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To date, 5 well-confirmed genes for Parkinson disease (PD) have been identified, including 3 autosomal recessive genes: PTEN-induced putative kinase 1 (PINK1), parkin, and DJ-1. Almost nothing is known about the genetics of PD in Saudi Arabia; however, consanguineous families, not infrequent in this population, could be important in the evaluation of known PD genes and the search for new PD factors in the future.
To investigate known recessive PD genes in 5 consanguineous Saudi families with PD.
The entire open frame as well as the untranslated region and all 5′ and 3′ intron-exon boundaries of the PINK1, parkin, and DJ-1 genes were sequenced in 5 probands in Saudi families.
Four of 5 probands tested negative for PINK1, parkin, and DJ-1 mutations. However, in a large Saudi family with PD with at least 3 consanguineous marriages between first cousins, we detected a threonine to methionine substitution at codon 313 (T313M) PINK1 mutation that affected the kinase domain. Manifestations of the disease in this family included early onset (age, 28-38 years), tremulous movement, slow progression, diurnal fluctuations, bradykinesia, good response to levodopa therapy, and only mild dyskinesias. A neurologist blinded to genetic status clinically evaluated 15 family members, all older than 20 years, and diagnosed PD only in individuals who were later found to be homozygous for the T313M mutation. None of the 13 heterozygotes demonstrated any sign of PD.
A homozygous T313M mutation is responsible for PD in this large Saudi family. However, the heterozygous T313M mutation does not act as a PD susceptibility factor, which is in contrast to several reports of mutations affecting only 1 PINK1 allele discovered in sporadic PD.
Parkinson disease (PD) is the most common progressive movement disorder, characterized by the predominant loss of midbrain dopaminergic neurons and presence of intraneuronal Lewy body inclusions. The disease is mostly sporadic; fewer than 10% of PD cases are familial.1 Five well-confirmed PD genes have been identified. Mutations in α-synuclein2 and LRRK2ext-link ext-link-type="bibr" rid="REF-NOB60007-3"/ are responsible for autosomal dominant PD, and mutations in PTEN-induced putative kinase 1 (PINK1),4parkin,5 and DJ-16 are associated with autosomal recessive early-onset PD.
PINK1 is located within the PARK6 locus on chromosome 1p36 and encodes a protein with a conserved protein kinase domain (G193-L507). PINK1 mutations were first described in consanguineous families of Italian and Spanish origin and are responsible for typical slowly progressive PD with onset before age 50 years.4,7,8 Subsequently, PINK1 mutations have been reported in Philippine, Taiwanese, Israeli, Japanese, Irish, and North American populations.9 Most PINK1 mutations have been detected in families with a recessive form of PD; however, there are several reports of mutations affecting only 1 PINK1 allele discovered in sporadic PD.10PINK1 protein is localized to the mitochondria and may have a protective effect against cell death; it reduces the basal neuronal proapoptotic activity and protects neurons from staurosporine-induced apoptosis.11 Loss of this protective function may lead to the neurodegeneration noted in patients with PINK1 mutations.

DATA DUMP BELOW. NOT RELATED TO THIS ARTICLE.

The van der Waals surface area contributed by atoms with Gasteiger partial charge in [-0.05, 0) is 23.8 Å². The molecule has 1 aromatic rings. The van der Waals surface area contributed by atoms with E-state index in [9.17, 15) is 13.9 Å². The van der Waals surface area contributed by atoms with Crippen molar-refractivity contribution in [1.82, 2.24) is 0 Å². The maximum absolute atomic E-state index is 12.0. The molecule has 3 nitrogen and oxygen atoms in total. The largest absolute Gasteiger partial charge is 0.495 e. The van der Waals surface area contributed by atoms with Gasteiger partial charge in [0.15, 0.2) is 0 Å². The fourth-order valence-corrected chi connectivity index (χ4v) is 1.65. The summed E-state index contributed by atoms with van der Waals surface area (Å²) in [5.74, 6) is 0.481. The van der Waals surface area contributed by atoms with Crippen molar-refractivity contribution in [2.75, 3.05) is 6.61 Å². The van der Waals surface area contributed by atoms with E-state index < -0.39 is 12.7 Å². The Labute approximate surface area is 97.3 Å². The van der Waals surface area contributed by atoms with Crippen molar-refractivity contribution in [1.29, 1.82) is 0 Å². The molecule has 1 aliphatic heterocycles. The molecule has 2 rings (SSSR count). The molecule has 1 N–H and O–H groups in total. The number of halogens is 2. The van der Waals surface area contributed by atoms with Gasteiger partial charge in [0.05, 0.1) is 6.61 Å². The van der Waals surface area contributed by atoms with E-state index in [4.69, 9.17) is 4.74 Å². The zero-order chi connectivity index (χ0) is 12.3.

To our knowledge, there is only 1 report of PD genetics in Saudi families in which PD was linked to the parkin locus.12 We investigated 3 recessive PD genes in 5 consanguineous Saudi families with PD and report the clinical and genetic findings in a family with a T313M PINK1 mutation.
Informed consent for research purposes was obtained from all individuals involved in the study, which was approved by ethics and basic research committees. The subjects are members of 5 extended consanguineous families native to Saudi Arabia with PD with onset before age 50 years. All participants underwent standard neurologic examinations at King Faisal Specialist Hospital and Research Center in Riyadh, Saudi Arabia. Blood samples and clinical information were obtained by a neurologist (S.B.) blinded to genetic status. Diagnosis of PD was based on published criteria.13
Genomic DNA was extracted from blood samples using a QIAGEN kit (Venlo, the Netherlands). The entire open frames, as well as the untranslated region and all 5′ and 3′ intron-exon boundaries of PINK1, parkin, and DJ-1, were sequenced in 5 probands of Saudi families as previously described.14 Mutations were detected by direct inspection of the fluorescent chromatographs using Lasergene software (DNASTAR Inc, Madison, Wis). The frequency of the T313M mutation was evaluated in 110 healthy control subjects by using a restriction digest assay. PINK1 exon 4 was amplified13 and then digested with Fok1, and the restriction fragments were resolved on a 2% agarose gel (373 base pair [bp] for the wild type, and 118 bp and 255 bp for the mutant allele).
Four of 5 probands tested negative for mutations in PINK1, parkin, and DJ-1; however, in proband PD3, we identified a homozygous ACG-to-ATG PINK1 mutation in exon 4 at nucleotide position 1032 (messenger RNA Accession No. NM_032409), resulting in substitution of threonine to methionine at codon 313 (T313M) (Figure 1). This proband is a member of a highly consanguineous family with 21 individuals available for study (Figure 2). The proband is married to a first cousin heterozygous for the T313M mutation and has 6 children (3 heterozygous and 3 homozygous for the mutation who are too young to have developed PD). The proband's affected sibling (PD2) has a spouse who is not a mutation carrier, and all 4 children are heterozygous for the T313M mutation. This mutation was absent in 110 unrelated healthy control subjects of Saudi origin.